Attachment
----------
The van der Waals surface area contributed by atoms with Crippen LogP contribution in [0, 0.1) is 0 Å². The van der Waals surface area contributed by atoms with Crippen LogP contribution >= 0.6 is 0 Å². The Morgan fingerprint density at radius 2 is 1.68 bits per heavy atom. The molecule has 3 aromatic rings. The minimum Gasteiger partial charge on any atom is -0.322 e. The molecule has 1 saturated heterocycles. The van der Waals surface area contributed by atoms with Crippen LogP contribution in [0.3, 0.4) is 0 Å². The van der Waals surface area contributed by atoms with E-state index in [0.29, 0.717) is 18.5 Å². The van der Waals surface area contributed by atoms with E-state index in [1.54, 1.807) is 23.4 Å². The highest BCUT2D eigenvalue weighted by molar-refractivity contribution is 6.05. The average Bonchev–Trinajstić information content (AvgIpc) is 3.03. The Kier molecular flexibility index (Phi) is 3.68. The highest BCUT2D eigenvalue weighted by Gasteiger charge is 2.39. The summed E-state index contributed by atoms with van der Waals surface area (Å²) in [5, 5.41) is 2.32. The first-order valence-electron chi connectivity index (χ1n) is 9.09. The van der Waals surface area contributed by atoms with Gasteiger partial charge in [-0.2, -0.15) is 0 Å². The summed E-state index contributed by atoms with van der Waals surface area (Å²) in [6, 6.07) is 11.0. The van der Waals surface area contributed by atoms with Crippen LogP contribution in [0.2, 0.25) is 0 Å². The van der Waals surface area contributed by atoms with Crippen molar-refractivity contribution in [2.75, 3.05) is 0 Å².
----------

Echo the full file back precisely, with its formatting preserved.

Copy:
The van der Waals surface area contributed by atoms with Crippen LogP contribution in [0, 0.1) is 0 Å². The van der Waals surface area contributed by atoms with Crippen LogP contribution >= 0.6 is 0 Å². The Morgan fingerprint density at radius 2 is 1.68 bits per heavy atom. The molecule has 3 aromatic rings. The minimum Gasteiger partial charge on any atom is -0.322 e. The molecule has 1 saturated heterocycles. The van der Waals surface area contributed by atoms with Crippen LogP contribution in [0.3, 0.4) is 0 Å². The van der Waals surface area contributed by atoms with E-state index in [0.29, 0.717) is 18.5 Å². The van der Waals surface area contributed by atoms with E-state index in [1.54, 1.807) is 23.4 Å². The highest BCUT2D eigenvalue weighted by molar-refractivity contribution is 6.05. The average Bonchev–Trinajstić information content (AvgIpc) is 3.03. The Kier molecular flexibility index (Phi) is 3.68. The highest BCUT2D eigenvalue weighted by Gasteiger charge is 2.39. The summed E-state index contributed by atoms with van der Waals surface area (Å²) in [5, 5.41) is 2.32. The first-order valence-electron chi connectivity index (χ1n) is 9.09. The van der Waals surface area contributed by atoms with Gasteiger partial charge in [-0.2, -0.15) is 0 Å². The summed E-state index contributed by atoms with van der Waals surface area (Å²) in [6, 6.07) is 11.0. The van der Waals surface area contributed by atoms with Crippen LogP contribution in [0.2, 0.25) is 0 Å². The van der Waals surface area contributed by atoms with Crippen molar-refractivity contribution in [2.75, 3.05) is 0 Å².